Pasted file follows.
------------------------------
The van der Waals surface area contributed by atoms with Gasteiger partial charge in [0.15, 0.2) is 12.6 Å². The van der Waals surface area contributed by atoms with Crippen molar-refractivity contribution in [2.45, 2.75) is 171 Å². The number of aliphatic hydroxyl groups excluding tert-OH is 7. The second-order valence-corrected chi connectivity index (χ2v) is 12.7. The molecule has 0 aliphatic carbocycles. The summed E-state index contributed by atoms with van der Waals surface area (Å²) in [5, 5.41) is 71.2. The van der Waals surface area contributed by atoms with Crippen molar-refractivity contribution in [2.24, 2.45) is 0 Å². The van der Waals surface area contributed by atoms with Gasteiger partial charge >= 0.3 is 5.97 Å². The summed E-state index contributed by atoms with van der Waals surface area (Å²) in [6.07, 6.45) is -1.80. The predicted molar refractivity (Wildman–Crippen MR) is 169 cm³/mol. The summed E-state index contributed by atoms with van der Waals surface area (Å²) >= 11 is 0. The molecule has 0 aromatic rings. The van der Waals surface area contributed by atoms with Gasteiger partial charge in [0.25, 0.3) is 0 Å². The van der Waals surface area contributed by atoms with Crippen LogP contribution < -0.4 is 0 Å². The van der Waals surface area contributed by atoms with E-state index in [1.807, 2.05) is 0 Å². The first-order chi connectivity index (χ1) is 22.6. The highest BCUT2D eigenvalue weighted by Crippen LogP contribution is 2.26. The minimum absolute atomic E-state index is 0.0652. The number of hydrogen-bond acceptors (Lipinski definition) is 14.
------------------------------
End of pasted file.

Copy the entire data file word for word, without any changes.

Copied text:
The van der Waals surface area contributed by atoms with Gasteiger partial charge in [0.15, 0.2) is 12.6 Å². The van der Waals surface area contributed by atoms with Crippen molar-refractivity contribution in [2.45, 2.75) is 171 Å². The number of aliphatic hydroxyl groups excluding tert-OH is 7. The second-order valence-corrected chi connectivity index (χ2v) is 12.7. The molecule has 0 aliphatic carbocycles. The summed E-state index contributed by atoms with van der Waals surface area (Å²) in [5, 5.41) is 71.2. The van der Waals surface area contributed by atoms with Crippen molar-refractivity contribution in [2.24, 2.45) is 0 Å². The van der Waals surface area contributed by atoms with Gasteiger partial charge >= 0.3 is 5.97 Å². The summed E-state index contributed by atoms with van der Waals surface area (Å²) in [6.07, 6.45) is -1.80. The predicted molar refractivity (Wildman–Crippen MR) is 169 cm³/mol. The summed E-state index contributed by atoms with van der Waals surface area (Å²) >= 11 is 0. The molecule has 0 aromatic rings. The van der Waals surface area contributed by atoms with Gasteiger partial charge in [0.25, 0.3) is 0 Å². The van der Waals surface area contributed by atoms with Crippen LogP contribution < -0.4 is 0 Å². The van der Waals surface area contributed by atoms with E-state index in [1.807, 2.05) is 0 Å². The first-order chi connectivity index (χ1) is 22.6. The highest BCUT2D eigenvalue weighted by Crippen LogP contribution is 2.26. The minimum absolute atomic E-state index is 0.0652. The number of hydrogen-bond acceptors (Lipinski definition) is 14.